Dell Inspiron XPS Gen 2 gaming notebook

Phew, what a scorcher!

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The keyboard action is pretty good - the keys are full size and have a good degree of travel coupled with a solid break. There's a reassuring absence of flex, even when typing at speed and I found that I could comfortably type on the XPS for extended periods. The layout of the keyboard is also good - The Shift, Caps Lock, Tab, Ctrl, Return and Backspace keys are all large, while the cursor keys are set slightly away from the main keyboard for easy access. And the Ctrl key is located at the bottom left, just like on a desktop keyboard - this should make things easy for anyone that uses a lot of keyboard shortcuts.

Dell Inspiron XPS Gen 2Below the keyboard is a silver touchpad that performed well. That said you have to set the sensitivity very high in order to traverse the whole screen - that's the only downside with a super-high resolution display. The touchpad has sections allocated for both vertical and horizontal scrolling through documents, which is handy. There are two large, silver buttons below the touchpad that respond with a reassuring click when pressed.

Looking around the chassis, there's no shortage of features on offer. On the right hand side you'll find an SD card slot, a four-pin FireWire port, a headphone socket, a microphone socket and a Type II PC Card slot. At the front you'll find a full set of multimedia controls, including volume up/down, mute, play/pause, skip forward/backwards and stop. The left side is dominated by the DVD Writer that will burn both DVD+R/RW and DVD-R/RW media. You'll also find a couple of USB 2.0 ports next to the optical drive. The rear is pretty well stacked with the power socket, D-SUB, DVI, four USB 2.0 ports, modem socket, Ethernet port and TV-out.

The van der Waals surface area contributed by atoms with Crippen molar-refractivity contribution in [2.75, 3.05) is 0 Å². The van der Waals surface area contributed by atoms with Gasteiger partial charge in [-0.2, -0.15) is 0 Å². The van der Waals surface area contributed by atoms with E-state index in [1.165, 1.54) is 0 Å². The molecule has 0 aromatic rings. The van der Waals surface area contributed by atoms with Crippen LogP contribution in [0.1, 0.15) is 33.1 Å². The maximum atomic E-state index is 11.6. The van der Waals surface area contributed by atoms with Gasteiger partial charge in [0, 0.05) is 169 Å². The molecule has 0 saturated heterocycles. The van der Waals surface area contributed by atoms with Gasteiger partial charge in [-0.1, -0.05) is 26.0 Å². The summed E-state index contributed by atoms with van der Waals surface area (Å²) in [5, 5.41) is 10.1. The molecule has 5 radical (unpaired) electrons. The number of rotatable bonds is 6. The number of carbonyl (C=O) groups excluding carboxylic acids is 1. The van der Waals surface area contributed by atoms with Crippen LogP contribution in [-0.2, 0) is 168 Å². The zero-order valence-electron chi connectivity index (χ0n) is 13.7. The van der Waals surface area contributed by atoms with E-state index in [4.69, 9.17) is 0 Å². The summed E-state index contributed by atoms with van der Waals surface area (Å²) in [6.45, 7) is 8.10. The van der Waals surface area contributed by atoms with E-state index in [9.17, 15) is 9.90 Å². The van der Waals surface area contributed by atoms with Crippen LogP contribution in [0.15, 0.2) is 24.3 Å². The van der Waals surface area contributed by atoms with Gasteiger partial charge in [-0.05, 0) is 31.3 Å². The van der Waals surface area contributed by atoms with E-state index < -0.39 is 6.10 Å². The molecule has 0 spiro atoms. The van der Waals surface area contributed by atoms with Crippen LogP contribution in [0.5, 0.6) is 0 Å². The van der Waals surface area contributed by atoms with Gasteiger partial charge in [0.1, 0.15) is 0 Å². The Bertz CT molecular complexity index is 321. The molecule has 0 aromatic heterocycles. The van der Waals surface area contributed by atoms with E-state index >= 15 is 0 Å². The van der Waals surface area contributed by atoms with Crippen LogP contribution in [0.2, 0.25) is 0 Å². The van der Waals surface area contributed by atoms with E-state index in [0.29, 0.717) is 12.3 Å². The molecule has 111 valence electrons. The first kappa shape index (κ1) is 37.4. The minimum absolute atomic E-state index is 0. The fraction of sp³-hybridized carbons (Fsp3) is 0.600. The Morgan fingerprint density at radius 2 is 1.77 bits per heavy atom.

Dell Inspiron XPS Gen 2The main feature that sets this machine apart from other gaming notebooks is the Centrino badge. The majority of gaming machines I've seen have been Pentium 4-based, with the odd Athlon 64 system thrown in for good measure, but by going with a Centrino platform, Dell is hoping to offer great gaming performance and the ability to use this machine on the move.

Obviously there's a Pentium M CPU inside, and Dell has gone for the fastest chip currently available, running at 2.13GHz. Being based on the newer 'Sonoma' Centrino release, the XPS is also equipped with 1GB of DDR 2 memory, to help make the most of the processor. There's also a 100GB 5400rpm hard disk installed, but this is still an IDE unit rather than Serial ATA.

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